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Kevin Figgers August 10, 2007
Kevin Figgers
NFL Columnist

Tell Kevin your opinion.

$20 million…$24 million…$27 million. These are the contracts of some of the NFL’s elite, right?…wrong. These are the signing bonuses of the last 3 number one overall picks in the NFL Draft. Untested, unproven college players who have the weight of the world on their shoulders to begin with, being selected number one out of 255 possible players who can be drafted. But giving them this amount of money not only places more of a burden on the player, it also places a burden on the franchise, who often times find themselves having to cut a veteran or two, sacrificing the team just to get these players into training camp.

I completely understand how a team may not want to delve out a lot of cash to an older veteran who is more likely to get hurt. But by allowing these players and these agents to dictate how much they can sign for, it is setting a bad precedent for drafts in the future.

The people who are representing current 1st overall pick in this years draft, JaMarcus Russell, are asking for $40 million in guaranteed money. Although the Oakland Raiders contend that the signing bonus is not the problem (they contend that Russell’s agent wants a guaranteed option bonus, and the Raiders aren’t willing to do that). A year and a half ago, JaMarcus Russell wasn’t on anyone’s radar as a potential top 5 pick in the NFL Draft (he was actually on the verge of losing his starting job at LSU to Matt Flynn). The guy dominates a mediocre Notre Dame defense in a BCS bowl, and all of a sudden he’s the second coming of John Elway.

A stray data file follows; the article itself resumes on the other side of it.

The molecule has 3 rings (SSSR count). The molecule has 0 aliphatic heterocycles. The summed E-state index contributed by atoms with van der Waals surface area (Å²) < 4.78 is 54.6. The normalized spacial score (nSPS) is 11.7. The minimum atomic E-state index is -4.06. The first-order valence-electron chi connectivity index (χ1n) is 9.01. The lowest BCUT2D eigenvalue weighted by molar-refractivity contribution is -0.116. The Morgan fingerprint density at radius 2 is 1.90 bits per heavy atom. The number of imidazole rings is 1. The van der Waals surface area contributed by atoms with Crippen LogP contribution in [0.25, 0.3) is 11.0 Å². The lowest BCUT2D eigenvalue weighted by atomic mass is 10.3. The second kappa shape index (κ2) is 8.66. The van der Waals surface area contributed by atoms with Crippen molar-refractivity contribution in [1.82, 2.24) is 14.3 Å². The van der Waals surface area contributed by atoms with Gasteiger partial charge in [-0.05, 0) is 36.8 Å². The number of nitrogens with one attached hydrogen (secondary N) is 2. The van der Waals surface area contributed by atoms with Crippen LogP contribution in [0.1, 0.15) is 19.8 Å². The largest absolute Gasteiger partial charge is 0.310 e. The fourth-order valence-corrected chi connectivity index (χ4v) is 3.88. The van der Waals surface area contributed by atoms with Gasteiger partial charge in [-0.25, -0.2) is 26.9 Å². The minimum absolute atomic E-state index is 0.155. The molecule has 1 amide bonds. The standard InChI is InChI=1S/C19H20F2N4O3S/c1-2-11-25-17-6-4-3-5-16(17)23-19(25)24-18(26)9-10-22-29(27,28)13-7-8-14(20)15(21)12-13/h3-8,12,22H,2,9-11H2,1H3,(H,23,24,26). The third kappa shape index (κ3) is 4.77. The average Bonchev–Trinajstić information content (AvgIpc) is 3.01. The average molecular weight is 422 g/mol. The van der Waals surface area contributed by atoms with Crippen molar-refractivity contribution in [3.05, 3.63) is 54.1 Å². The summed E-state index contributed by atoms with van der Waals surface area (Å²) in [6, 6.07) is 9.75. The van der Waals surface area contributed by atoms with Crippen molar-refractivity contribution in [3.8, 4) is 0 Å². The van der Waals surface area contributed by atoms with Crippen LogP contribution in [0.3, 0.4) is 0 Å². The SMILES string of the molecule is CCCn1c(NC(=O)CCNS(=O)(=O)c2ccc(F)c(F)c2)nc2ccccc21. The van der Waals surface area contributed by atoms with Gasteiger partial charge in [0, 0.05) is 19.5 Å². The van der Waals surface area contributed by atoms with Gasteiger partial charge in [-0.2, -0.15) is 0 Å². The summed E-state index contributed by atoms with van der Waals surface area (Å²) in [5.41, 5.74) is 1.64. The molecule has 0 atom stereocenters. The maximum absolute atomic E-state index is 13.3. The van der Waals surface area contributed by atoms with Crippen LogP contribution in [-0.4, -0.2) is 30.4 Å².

In no way am I trying to slight Russell. I think he CAN be a good player in this league. However, so often we teams draft players based on potential, and many of those players never work out. And teams have to pay the ultimate price if these guys do not turn into the superstars everyone thinks they will be. Yet, while the team is still trying to figure out whether this player will be the franchise guy or not, they are already paying him as such.

I believe that now, more than ever, that the NFL needs to implement a rookie salary cap, similar to what the NBA does. Input a system where no number one pick can earn over a certain amount of guaranteed money (for arguments sake, lets say they can receive no more than a $10 million signing bonus). This would allow teams to better manage the cap, hold on to some key veterans, and most importantly, allow them to be lot more patient with their draft picks. There’s a big difference between paying a young rookie $2.5 million to back up a veteran, and paying a rookie $8.5 million to backup a veteran. More often than not, that veteran is let go regardless of how productive they’ve been, because the franchise has invested so much money on this unproven rookie.

I’m not going to come out and say that, “These holdouts are hurting the game” or anything like that, because more often than not, all of the draft picks are signed before or soon after training camps begin. I just feel that it is a little ridiculous when parties begin to argue over option bonuses, or in the case of the Jets and Darrelle Revis, ONE YEAR! Are you kidding me? You miss two weeks of training camp over a dispute of one season (the Jets want Rivas to sign a 6 year deal, but Revis only wants 5 years). Who’s the owner, and who’s the rookie? I know the old saying that “the NFL is a players league”…But please, can we leave that distinction to the players who have actually proven something first?

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